In fact, I was about to give up in the field entirely until a small little social services agency gave me a chance, where I learned Ruby [and Rails], as well as got more acquainted with Linux, and have now got a career ahead of me.
My point here is that, because did not have any real world experience, having a University Degree was almost a draw back. No one looked at what I could potentially become (which getting the Degree demonstrates at least a little bit I think). It was “here’s the snob from University who thinks he knows it all and wants to get a job, so let’s stick it to him”. That’s why this attitude of reverse-snobbery kind of pisses me off. I’m not expecting anything, but just give me a chance.
The fact that I have degree, like I said, shows at least a litle bit of drive and discipline, not to mention the capacity to articulate myself with the written word (although perhaps not exquisitely).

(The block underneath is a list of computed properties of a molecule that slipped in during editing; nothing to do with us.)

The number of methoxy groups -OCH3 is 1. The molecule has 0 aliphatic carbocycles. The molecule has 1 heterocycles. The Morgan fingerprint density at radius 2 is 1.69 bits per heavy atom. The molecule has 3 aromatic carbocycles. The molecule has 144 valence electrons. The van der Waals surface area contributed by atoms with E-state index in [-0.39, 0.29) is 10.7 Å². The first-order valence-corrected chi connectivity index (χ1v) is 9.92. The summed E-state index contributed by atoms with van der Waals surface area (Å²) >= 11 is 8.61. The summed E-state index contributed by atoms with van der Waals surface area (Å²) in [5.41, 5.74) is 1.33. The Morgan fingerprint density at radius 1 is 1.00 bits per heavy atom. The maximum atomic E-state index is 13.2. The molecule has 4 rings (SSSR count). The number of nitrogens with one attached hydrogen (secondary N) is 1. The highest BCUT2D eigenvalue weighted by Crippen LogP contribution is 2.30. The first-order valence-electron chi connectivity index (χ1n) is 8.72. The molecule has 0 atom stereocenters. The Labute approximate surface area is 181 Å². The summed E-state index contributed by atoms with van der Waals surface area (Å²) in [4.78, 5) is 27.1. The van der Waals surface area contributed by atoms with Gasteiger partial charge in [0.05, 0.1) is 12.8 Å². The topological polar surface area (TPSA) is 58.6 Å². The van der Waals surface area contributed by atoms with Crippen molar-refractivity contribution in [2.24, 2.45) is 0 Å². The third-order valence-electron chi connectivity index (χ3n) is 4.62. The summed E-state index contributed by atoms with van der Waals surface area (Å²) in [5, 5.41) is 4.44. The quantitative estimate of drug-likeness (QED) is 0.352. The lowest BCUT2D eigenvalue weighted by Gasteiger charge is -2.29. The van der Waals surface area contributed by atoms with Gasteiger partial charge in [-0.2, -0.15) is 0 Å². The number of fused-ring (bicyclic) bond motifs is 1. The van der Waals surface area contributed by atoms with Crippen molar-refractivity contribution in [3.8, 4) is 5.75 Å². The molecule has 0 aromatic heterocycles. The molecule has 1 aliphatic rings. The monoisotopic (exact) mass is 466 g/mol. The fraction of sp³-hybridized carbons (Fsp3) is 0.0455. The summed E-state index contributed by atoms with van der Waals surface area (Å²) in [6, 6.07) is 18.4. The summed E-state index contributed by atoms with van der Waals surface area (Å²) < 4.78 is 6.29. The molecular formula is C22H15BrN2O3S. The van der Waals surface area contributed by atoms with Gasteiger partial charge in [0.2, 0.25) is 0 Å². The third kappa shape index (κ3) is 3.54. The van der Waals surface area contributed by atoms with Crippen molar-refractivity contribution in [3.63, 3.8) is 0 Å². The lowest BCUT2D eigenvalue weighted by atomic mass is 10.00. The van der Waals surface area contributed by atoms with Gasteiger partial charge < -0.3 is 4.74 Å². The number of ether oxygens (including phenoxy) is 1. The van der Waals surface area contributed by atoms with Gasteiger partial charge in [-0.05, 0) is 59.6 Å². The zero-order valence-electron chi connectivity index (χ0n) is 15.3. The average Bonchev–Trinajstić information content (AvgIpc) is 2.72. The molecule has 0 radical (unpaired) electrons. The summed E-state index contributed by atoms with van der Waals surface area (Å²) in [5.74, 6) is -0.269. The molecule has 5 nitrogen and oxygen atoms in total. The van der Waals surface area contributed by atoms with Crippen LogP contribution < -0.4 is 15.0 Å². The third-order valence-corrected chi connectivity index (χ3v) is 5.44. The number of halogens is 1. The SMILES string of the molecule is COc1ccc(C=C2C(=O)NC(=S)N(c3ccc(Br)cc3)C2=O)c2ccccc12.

I’m not a combinatorics & optimization junky, pure mathematics are still a mystery to me, and calculus is even somewhat obscure. But I still got my degree. And there were several people like me graduating from my class, many of whom would have made great developers.
Geoff Bon 13 Nov 07
I’m glad that I completed my undegrad and master’s degrees (math&english undergrad, operations research grad). However, I think that we’re seeing alternative paths emerging, and this is a good thing.
You don’t actually have to go to a university to learn compiler design, or calculus for that matter. I think that your odds of learning these things do increase if you attend a university – for instance, I only learned abstract algebra because I had a study group. On my own, I really doubt I would have figured it out.